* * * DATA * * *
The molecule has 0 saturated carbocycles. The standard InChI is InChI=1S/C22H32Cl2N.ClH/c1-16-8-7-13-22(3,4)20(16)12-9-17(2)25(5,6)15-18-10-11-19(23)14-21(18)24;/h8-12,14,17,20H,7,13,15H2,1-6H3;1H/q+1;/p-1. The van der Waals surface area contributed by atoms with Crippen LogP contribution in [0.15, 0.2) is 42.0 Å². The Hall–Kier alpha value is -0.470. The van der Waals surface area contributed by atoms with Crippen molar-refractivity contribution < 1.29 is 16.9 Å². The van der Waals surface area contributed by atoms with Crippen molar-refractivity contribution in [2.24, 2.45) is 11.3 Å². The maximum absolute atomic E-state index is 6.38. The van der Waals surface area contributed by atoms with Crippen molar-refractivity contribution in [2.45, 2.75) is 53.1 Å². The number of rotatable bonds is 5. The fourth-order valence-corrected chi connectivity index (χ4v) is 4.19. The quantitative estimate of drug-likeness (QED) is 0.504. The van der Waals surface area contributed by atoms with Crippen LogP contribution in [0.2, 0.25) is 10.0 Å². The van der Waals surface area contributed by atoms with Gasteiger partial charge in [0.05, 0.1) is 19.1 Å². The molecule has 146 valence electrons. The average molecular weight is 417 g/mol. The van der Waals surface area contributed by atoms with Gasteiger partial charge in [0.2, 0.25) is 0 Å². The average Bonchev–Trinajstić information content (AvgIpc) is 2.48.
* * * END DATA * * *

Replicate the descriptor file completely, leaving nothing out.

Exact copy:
The molecule has 0 saturated carbocycles. The standard InChI is InChI=1S/C22H32Cl2N.ClH/c1-16-8-7-13-22(3,4)20(16)12-9-17(2)25(5,6)15-18-10-11-19(23)14-21(18)24;/h8-12,14,17,20H,7,13,15H2,1-6H3;1H/q+1;/p-1. The van der Waals surface area contributed by atoms with Crippen LogP contribution in [0.15, 0.2) is 42.0 Å². The Hall–Kier alpha value is -0.470. The van der Waals surface area contributed by atoms with Crippen molar-refractivity contribution < 1.29 is 16.9 Å². The van der Waals surface area contributed by atoms with Crippen molar-refractivity contribution in [2.24, 2.45) is 11.3 Å². The maximum absolute atomic E-state index is 6.38. The van der Waals surface area contributed by atoms with Crippen molar-refractivity contribution in [2.45, 2.75) is 53.1 Å². The number of rotatable bonds is 5. The fourth-order valence-corrected chi connectivity index (χ4v) is 4.19. The quantitative estimate of drug-likeness (QED) is 0.504. The van der Waals surface area contributed by atoms with Crippen LogP contribution in [0.2, 0.25) is 10.0 Å². The van der Waals surface area contributed by atoms with Gasteiger partial charge in [0.05, 0.1) is 19.1 Å². The molecule has 146 valence electrons. The average molecular weight is 417 g/mol. The van der Waals surface area contributed by atoms with Gasteiger partial charge in [0.2, 0.25) is 0 Å². The average Bonchev–Trinajstić information content (AvgIpc) is 2.48.